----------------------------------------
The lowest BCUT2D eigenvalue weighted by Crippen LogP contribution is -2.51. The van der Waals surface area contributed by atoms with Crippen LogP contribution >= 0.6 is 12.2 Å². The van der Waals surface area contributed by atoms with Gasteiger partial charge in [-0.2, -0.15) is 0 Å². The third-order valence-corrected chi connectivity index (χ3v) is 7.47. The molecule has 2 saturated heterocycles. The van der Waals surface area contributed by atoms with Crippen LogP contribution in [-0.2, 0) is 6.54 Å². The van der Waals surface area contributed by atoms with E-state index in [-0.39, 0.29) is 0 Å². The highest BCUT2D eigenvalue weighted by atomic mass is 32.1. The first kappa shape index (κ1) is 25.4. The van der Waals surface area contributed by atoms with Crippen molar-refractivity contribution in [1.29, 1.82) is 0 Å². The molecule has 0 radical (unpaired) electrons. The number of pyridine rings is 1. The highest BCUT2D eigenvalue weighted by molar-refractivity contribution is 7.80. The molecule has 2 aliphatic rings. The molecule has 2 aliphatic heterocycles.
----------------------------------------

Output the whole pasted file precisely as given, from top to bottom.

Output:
The lowest BCUT2D eigenvalue weighted by Crippen LogP contribution is -2.51. The van der Waals surface area contributed by atoms with Crippen LogP contribution >= 0.6 is 12.2 Å². The van der Waals surface area contributed by atoms with Gasteiger partial charge in [-0.2, -0.15) is 0 Å². The third-order valence-corrected chi connectivity index (χ3v) is 7.47. The molecule has 2 saturated heterocycles. The van der Waals surface area contributed by atoms with Crippen LogP contribution in [-0.2, 0) is 6.54 Å². The van der Waals surface area contributed by atoms with E-state index in [-0.39, 0.29) is 0 Å². The highest BCUT2D eigenvalue weighted by atomic mass is 32.1. The first kappa shape index (κ1) is 25.4. The van der Waals surface area contributed by atoms with Crippen molar-refractivity contribution in [1.29, 1.82) is 0 Å². The molecule has 0 radical (unpaired) electrons. The number of pyridine rings is 1. The highest BCUT2D eigenvalue weighted by molar-refractivity contribution is 7.80. The molecule has 2 aliphatic rings. The molecule has 2 aliphatic heterocycles.